Alex Ragir:

They're getting choked up. You were about to cry, its so good. 

Jesse Kirshbaum:

I'm so excited to see that this is a change. 

Mosheh Oinounou:

It's so interesting, Alex, cause you brought up the example of the Beatles in your introduction. The Beatles to their credit started their own record label Apple back then because they felt they were being burned by the record label. So music has had half a century now of innovation, but to the credit of the Beatles who then, put James Taylor's album out first with their record label and found there was an opportunity for them to make more money. So we can go far back and, you know, got a 20th-century music history to find that musicians have really been on the forefront of innovation when it comes to, how to best distribute and, and also, uh, make money, generate revenue off their music.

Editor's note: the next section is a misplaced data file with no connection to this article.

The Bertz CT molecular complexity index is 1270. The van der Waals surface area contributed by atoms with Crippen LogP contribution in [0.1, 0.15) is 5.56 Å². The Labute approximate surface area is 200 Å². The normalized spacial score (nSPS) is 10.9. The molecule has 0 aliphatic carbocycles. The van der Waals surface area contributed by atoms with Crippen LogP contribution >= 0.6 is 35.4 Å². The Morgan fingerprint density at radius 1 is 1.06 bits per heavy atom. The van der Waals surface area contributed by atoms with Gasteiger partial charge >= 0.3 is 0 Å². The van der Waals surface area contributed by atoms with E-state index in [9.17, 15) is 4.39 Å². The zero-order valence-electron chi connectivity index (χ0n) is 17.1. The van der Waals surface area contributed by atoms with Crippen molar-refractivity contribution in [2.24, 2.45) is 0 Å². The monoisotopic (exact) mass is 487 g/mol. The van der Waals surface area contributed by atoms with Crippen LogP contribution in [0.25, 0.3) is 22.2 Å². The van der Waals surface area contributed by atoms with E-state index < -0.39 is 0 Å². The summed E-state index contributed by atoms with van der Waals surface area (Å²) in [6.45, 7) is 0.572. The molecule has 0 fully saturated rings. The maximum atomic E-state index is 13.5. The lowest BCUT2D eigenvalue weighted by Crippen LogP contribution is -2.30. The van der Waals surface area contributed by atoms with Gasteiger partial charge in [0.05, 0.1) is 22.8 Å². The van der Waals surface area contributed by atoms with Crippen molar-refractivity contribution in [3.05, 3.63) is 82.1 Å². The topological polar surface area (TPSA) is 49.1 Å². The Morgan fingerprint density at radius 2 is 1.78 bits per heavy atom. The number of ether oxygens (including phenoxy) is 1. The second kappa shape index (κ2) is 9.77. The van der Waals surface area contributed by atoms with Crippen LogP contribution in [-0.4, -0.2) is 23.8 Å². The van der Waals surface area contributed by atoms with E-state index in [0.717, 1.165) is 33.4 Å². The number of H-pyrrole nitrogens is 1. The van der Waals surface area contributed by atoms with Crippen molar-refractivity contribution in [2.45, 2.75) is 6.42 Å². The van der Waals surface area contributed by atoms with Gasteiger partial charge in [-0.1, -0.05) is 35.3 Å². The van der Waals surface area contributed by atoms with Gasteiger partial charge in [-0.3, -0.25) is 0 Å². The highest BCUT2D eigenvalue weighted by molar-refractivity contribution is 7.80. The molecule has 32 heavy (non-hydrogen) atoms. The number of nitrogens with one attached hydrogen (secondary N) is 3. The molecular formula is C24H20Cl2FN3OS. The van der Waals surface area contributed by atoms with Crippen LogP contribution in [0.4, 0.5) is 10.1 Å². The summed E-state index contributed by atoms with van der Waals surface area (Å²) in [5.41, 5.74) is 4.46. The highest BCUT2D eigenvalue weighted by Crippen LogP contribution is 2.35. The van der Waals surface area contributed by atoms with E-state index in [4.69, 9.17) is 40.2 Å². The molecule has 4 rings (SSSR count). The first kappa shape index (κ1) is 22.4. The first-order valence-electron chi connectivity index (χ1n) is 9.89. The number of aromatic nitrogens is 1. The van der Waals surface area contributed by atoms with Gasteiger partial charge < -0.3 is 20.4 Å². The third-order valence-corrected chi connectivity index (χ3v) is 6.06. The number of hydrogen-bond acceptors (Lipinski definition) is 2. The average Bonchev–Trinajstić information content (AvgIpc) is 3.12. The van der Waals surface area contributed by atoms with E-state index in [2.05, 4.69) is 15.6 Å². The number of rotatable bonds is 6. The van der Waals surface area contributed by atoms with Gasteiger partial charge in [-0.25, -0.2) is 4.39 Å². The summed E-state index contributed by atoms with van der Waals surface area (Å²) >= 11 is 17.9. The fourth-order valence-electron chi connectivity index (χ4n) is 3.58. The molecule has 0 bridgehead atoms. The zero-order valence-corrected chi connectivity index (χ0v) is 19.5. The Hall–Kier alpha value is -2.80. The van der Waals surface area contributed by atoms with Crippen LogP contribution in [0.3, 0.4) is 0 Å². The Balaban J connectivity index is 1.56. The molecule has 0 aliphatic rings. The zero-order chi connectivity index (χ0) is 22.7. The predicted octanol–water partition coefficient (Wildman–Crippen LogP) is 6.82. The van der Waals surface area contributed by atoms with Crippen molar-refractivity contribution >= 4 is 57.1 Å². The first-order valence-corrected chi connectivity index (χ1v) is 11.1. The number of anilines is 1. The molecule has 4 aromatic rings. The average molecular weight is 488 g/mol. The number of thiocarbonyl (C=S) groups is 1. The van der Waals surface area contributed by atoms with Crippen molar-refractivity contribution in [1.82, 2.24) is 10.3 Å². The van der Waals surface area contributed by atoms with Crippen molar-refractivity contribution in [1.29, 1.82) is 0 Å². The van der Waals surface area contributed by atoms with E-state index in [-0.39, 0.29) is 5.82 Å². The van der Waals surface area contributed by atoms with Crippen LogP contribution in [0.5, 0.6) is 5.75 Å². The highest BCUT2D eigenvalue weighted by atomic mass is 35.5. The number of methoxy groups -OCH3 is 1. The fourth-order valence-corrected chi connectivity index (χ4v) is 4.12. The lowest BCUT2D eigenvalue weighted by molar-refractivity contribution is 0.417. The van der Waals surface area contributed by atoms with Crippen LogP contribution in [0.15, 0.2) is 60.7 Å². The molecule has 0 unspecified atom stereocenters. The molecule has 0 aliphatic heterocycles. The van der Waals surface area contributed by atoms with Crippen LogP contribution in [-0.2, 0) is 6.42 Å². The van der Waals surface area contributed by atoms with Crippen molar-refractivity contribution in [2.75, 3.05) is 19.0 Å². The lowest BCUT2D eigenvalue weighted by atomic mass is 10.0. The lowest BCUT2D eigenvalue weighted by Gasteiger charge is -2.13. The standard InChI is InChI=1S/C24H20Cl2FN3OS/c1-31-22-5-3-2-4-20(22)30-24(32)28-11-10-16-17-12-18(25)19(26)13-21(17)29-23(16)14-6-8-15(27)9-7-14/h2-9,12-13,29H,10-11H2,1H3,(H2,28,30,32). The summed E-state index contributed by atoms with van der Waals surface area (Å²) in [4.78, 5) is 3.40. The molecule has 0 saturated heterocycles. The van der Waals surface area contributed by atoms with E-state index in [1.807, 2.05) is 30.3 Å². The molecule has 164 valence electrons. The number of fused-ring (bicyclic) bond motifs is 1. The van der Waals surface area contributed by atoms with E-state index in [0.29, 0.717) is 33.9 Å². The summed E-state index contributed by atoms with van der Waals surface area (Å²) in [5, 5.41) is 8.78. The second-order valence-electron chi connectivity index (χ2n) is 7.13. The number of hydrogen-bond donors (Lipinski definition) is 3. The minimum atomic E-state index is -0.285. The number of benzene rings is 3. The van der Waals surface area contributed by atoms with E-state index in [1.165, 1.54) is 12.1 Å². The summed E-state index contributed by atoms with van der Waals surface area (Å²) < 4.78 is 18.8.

Alex Ragir: 

That’s actually a great segue to the next segment.

Influencers are everything.

It's not just musicians and celebrities, journalists are influencers. Now the new Media Company Formula is a big business guy and a star influencer journalist, multiplied by some cheap money. Interest rates and record stock prices mean there's a lot of money to play with last week. Ben Smith, former editor in chief of Buzzfeed, and Justin Smith, the CEO of Bloomberg Media said they're starting a “new kind of global news media company that serves unbiased journalism to a truly global audience.”

Sounds a lot like VICE, Bloomberg, or in the 80s, CNN, but when money is cheap and you have the formula, there's nothing to lose.

Mosh, I'd love to hear your take on this. You know, this comes after a lot of other media companies were founded by these new influencer journalists. You have Puck News,  The Information, Axios, Punchbowl News, everyone's jumping ship from the big networks.  You left CBS News. How do you see this playing out?

Mosheh Oinounou: